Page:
Some recently discovered examples of biochemical trade-offs include:

A Rejoinder

After recently posting the article I wrote on the trade-offs associated with glucose breakdown, my Facebook friend Riaz, a skeptic, offered this come back:

“There is no need for trade-offs if one has unlimited resources . . . not to mention being able to change [the] law[s] of physics and design/re-design the universe from scratch . . .”

Trade-Offs Are Inevitable

This is a reasonable question. Why would the Creator, described in the Bible, ever deal with trade-offs? But what if the God of the Bible did choose to produce a universe with fixed natural laws? If he did, trade-offs inevitably result. And, I contend, the elegance in which these trade-offs are managed in biochemical systems are nothing less than genius, befitting the God of the Bible.

A Follow-Up Question

What about Riaz’s second question? Why create a universe with unvarying natural laws, if that means suboptimal designs would necessarily result? If the Creator is infinite in power and extent, if the Creator is all-knowing and all-good, why would He confine himself so that He is forced to suboptimize even a single facet of His creation because of trade-offs?

Interesting questions, to be sure. From my perspective, there are at least three reasons why God created the universe with unvarying natural laws.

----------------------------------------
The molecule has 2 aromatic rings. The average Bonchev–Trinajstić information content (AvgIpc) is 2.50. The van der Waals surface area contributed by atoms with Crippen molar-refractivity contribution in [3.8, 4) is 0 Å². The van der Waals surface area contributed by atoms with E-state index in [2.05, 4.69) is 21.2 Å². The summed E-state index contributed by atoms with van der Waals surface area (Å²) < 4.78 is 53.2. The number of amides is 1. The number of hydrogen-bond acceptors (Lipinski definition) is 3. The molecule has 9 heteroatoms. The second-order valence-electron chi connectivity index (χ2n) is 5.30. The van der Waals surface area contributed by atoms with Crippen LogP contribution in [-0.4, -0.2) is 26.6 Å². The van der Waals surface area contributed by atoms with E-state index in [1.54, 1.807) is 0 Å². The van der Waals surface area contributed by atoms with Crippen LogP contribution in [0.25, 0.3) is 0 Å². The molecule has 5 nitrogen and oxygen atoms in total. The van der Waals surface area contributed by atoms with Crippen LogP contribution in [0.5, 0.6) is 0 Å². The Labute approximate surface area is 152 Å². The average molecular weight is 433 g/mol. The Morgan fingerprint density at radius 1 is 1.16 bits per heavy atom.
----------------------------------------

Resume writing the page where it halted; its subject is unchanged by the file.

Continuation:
Constant Laws of Nature Reflect God’s Nature

A universe with constant natural laws reflects God’s character and nature as revealed in the Old and New Testaments. Scripture teaches that:

It is reasonable to think that the universe made by a God who does not waver would be governed by unvarying natural laws.

Along those lines, Psalm 50:6 tells us that the “heavens declare God’s righteousness.” From my vantage point, the righteousness revealed in the heavens would be most clearly manifested through the conformity of the heavenly bodies (and all of nature, for that matter) to constant laws.

An interesting interplay of these ideas is found in Jeremiah 33:25. Here, the Lord compares the certainty of the covenant He established with His people to the “established laws of heaven and earth.”1 To put it another way, if we ever wonder if God will keep his promises, all we need to do is look to the constancy of the laws of nature.